Renters whose finances have been depleted from the economic impacts of COVID-19 will not be evicted for skipping rent during Multnomah County's declared state of emergency over the coronavirus' spread.
"Many of us are able to self-quarantine... and we can access the hygiene products we can to stay healthy," said Multnomah County Chair Deborah Kafoury at a morning press conference. "But when someone loses their home, those things come close to impossible."
The eviction moratorium will last until the end of Multnomah County's current state of emergency, which is currently in place until April 10. After the emergency declaration ends, renters will have six months to repay all unpaid rent.
"Under this moratorium... no one can be evicted for failure to pay rent," said Portland Mayor Ted Wheeler at the press conference.
Wheeler said the decision applies to people who've lost substantial income due to COVID-19, "by way of job loss, job closure, reduction in work hours, missing work due to a child's school closure, [or] missing work due to illness of yourself or of a family member."
Landlords who don't comply with the new rules can be sued for noncompliance. It is unclear how the ruling impacts eviction cases that have already been opened.
The moratorium only applies to residential rentals, not businesses leasing commercial space.
All commercial properties owned by the City of Portland however, will be granted a three month deferral of rent and loan payments. Wheeler said the city's currently gathering input from commercial property management companies to develop a "commercial eviction prevention strategy."
Wheeler has also created an emergency task force to help small and large businesses impacted by the sweeping social distancing limitations imposed by government agencies to resist the spread of COVID-19.
"Every option will be on the table to support the resilience and the recovery of our local economy," said Wheeler.
For now, that includes $150,000 in grants for businesses in the Jade District, the east Portland neighborhood with a large congregation of Asian-owned businesses—many of which were the first to see profits drop when COVID-19 begun its spread across China.
"We're starting in the Jade District, because that is are area that has been among the hardest impacted by the economic downturn related to COVID-19," said Wheeler. "With time, we expect to be able to expand these resources to other areas of the community."
He instructed Jade District business owners to call 311 for more information.
The county is also expanding temporary housing for the region's houseless population during the coronavirus pandemic. Over the past two weeks, shelter providers had begun to turn homeless patrons away to maintain a healthy amount of distance between people who were showing symptoms of COVID-19.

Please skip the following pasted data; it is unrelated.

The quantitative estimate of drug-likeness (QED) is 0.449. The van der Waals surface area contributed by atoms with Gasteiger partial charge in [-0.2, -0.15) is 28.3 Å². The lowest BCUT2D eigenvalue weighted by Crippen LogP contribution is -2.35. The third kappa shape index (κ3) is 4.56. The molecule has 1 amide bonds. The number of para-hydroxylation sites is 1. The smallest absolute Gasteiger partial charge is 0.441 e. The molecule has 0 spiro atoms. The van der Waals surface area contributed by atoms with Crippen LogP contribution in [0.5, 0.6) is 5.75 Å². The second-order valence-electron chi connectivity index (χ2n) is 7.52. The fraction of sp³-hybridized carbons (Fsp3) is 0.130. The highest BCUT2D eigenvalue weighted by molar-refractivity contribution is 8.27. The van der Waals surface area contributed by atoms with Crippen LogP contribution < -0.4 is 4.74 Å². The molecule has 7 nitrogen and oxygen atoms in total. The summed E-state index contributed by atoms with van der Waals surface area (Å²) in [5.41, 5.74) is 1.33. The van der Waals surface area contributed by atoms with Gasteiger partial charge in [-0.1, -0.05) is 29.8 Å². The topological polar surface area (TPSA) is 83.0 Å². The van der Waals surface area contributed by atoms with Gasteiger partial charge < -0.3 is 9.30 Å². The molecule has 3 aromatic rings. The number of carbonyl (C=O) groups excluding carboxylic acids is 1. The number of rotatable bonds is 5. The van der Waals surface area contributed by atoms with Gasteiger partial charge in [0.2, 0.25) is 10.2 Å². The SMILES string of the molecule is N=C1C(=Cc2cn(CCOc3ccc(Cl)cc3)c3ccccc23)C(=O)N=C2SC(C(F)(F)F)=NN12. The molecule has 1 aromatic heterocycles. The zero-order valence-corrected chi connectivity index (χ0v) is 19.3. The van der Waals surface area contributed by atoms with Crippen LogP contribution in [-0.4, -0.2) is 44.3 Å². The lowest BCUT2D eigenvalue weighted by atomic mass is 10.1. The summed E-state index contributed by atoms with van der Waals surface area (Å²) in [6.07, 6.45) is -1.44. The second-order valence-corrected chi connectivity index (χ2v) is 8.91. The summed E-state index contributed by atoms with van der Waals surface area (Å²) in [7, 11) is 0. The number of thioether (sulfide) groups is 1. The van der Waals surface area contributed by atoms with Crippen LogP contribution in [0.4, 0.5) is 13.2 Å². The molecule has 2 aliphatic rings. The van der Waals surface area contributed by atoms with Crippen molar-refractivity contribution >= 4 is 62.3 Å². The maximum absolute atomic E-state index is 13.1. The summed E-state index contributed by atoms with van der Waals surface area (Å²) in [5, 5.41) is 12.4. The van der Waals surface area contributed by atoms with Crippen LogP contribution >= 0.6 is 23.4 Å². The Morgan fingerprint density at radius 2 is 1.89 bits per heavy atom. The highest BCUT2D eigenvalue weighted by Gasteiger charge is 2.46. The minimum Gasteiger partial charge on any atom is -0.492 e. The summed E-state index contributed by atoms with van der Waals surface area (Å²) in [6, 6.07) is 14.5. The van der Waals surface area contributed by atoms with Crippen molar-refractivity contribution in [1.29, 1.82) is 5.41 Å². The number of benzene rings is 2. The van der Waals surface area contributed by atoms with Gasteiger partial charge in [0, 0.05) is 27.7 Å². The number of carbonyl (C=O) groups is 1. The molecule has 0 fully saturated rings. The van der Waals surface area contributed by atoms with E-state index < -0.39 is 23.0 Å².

"In this coming week... we will begin opening hundreds of new beds of shelter," said Kafoury. "Beds that will allow us to follow the current social distancing guidelines for shelters without cutting capacity and having to turn people away. We will use public buildings and other spaces made available because of the emergency at hand."
It's not yet clear which buildings will be used for these new, temporary shelters. Kafoury also said the county's expanding the number of hotel vouchers for houseless people who are at the highest risk of contracting COVID-19.
"To make sure that nobody is turned away, I am taking action to ensure that motels and hotels are prohibited from refusing occupancy to anyone at our shelters whose stay we will pay for," said Kafoury.
The regional eviction freeze comes hours after Home Forward, Multnomah County's public housing authority, announced an eviction moratorium on all public housing units, lasting until May 31. It also follows a Monday announcement made by Multnomah County Circuit Court that all eviction hearings would be delayed until March 30, at the earliest.
The press conference was interrupted by demands from public attendees calling for a rent freeze across the county. Officials ended the conference early after reporters' questions were drowned out by shouts from members of the public.
Dr. Jennifer Vines, the tri-county health officer for the Portland metro region, said she empathized with the community's concerns, but knows local officials and public health workers are doing all they can to ease these growing financial burdens.
"A communicable disease shines a spotlight on the fact that people are struggling with rent, the fact that we have people living in shelters, the fact that so many of our kids rely on schools to get their food," said Vines. "We have multiple crises within crises and I certainly understand that. I am confident that we are doing what we can to mitigate these multiple intersecting crises."